City secures grant for cemetery

July 5, 2013

By Christina Corrales-Toy

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One of Newcastle’s best kept secrets is hidden along 129th Avenue Southeast. Travel down the road nestled between the Newcastle Library and Valley Medical Center, and you will eventually come upon an important relic of the city’s past.

There is arguably no greater symbol of the city’s rich coal mining history than the Newcastle Historic Cemetery, which serves as the resting place for many of the miners.

The 2.2-acre cemetery was established in the late 1880s. King County designated it a historical landmark in 1982, and the city of Newcastle took ownership of the site in 2001.

Compared to other cemeteries its age, the Newcastle burial ground is in relatively good shape, said Mayor Rich Crispo, the Newcastle Historical Society treasurer. That’s not to say that the cemetery has not seen better days, though.

“Over the years, there has been a lot of vandalism and there have been a lot of things that have gone missing,” he said.

Situated on a short hill, shrouded by trees and greenery, the site requires maintenance. The Newcastle Weed Warriors group has removed extensive amounts of ivy in and around the cemetery since 2008, and hosts spring cleanups of the site.

The city recently received a King County cultural services agency 4Culture grant, which will help facilitate the creation of a preservation plan for the cemetery.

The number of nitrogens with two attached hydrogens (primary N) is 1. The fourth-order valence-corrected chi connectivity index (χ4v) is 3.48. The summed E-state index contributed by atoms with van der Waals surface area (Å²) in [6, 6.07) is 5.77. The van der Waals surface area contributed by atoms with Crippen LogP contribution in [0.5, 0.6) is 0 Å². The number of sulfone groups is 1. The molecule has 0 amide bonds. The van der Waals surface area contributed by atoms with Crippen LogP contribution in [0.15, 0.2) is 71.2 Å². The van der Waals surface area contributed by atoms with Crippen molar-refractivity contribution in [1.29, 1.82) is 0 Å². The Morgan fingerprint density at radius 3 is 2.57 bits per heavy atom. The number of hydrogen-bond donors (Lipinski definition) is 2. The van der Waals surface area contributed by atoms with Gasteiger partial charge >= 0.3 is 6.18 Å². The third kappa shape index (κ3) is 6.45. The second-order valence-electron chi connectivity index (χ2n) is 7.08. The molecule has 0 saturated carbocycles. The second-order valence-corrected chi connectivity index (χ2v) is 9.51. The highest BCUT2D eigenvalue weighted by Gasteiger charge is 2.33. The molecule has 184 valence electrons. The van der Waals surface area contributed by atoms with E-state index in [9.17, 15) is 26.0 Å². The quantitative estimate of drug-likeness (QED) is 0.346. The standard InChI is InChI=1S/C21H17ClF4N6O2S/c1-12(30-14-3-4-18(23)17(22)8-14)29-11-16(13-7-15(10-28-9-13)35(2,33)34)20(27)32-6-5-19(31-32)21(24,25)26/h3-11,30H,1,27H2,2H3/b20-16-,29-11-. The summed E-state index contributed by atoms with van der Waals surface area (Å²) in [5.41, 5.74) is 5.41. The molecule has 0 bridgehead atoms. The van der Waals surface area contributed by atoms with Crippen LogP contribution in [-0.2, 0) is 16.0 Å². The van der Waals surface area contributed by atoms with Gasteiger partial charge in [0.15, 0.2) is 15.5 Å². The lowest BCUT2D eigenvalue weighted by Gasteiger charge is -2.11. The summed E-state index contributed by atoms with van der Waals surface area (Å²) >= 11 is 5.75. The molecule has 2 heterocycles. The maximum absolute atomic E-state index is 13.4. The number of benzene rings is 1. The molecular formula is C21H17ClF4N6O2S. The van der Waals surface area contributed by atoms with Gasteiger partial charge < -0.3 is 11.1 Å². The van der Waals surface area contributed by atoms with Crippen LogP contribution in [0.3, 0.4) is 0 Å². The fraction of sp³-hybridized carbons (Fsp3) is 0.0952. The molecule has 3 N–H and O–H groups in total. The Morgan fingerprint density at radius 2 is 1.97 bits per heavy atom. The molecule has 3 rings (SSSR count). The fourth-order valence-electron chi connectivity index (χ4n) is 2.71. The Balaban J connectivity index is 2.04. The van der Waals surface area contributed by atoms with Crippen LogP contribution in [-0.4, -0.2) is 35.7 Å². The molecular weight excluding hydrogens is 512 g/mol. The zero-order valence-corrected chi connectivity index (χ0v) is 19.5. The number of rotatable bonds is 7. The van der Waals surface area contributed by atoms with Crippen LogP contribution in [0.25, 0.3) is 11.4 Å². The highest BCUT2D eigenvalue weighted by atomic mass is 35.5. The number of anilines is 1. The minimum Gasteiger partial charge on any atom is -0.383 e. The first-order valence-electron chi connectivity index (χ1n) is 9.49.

Newcastle will use the $9,850 award to create a document that will guide all future maintenance and rehabilitation plans for the cemetery.

“We are excited about the next steps for restoring and enhancing the cemetery,” said Weed Warriors President Grace Stiller, who prepared the grant application.

The document will likely set guidelines for how to take care of the monuments themselves, and possibly outline plans for getting a more accurate read of who is in the cemetery with use of ground-penetrating radar, Crispo said.

“Once the plan gets done, then we’ll go back in for another grant to actually execute the elements of the plan, and that will be the next step,” he said.

If the plan is done well, King County expects to use it as a model of preservation for all of the area’s older cemeteries, Crispo said.

The cemetery is now locked behind a fence, where vandals cannot get to it, but people who have family buried there do have access to it. The city does open it to the public during holidays and community events, such as Newcastle Days.

“If you really are interested in history, cemeteries are a great teller of the tale,” Crispo said. “If you’re really going to look at history, you’ve got to look at all the aspects of it. The living, the dying and the births.”

Crispo has spent a lot of time in the cemetery, viewing the gravestones, cleaning the area and just getting “a feel” of the history that the site exudes.

“Cemeteries always have a feeling,” he said. “I’ve been to many cemeteries and just like going to church, you walk into church and you get a feeling. I just go and try to visualize what it was like all those years ago.”

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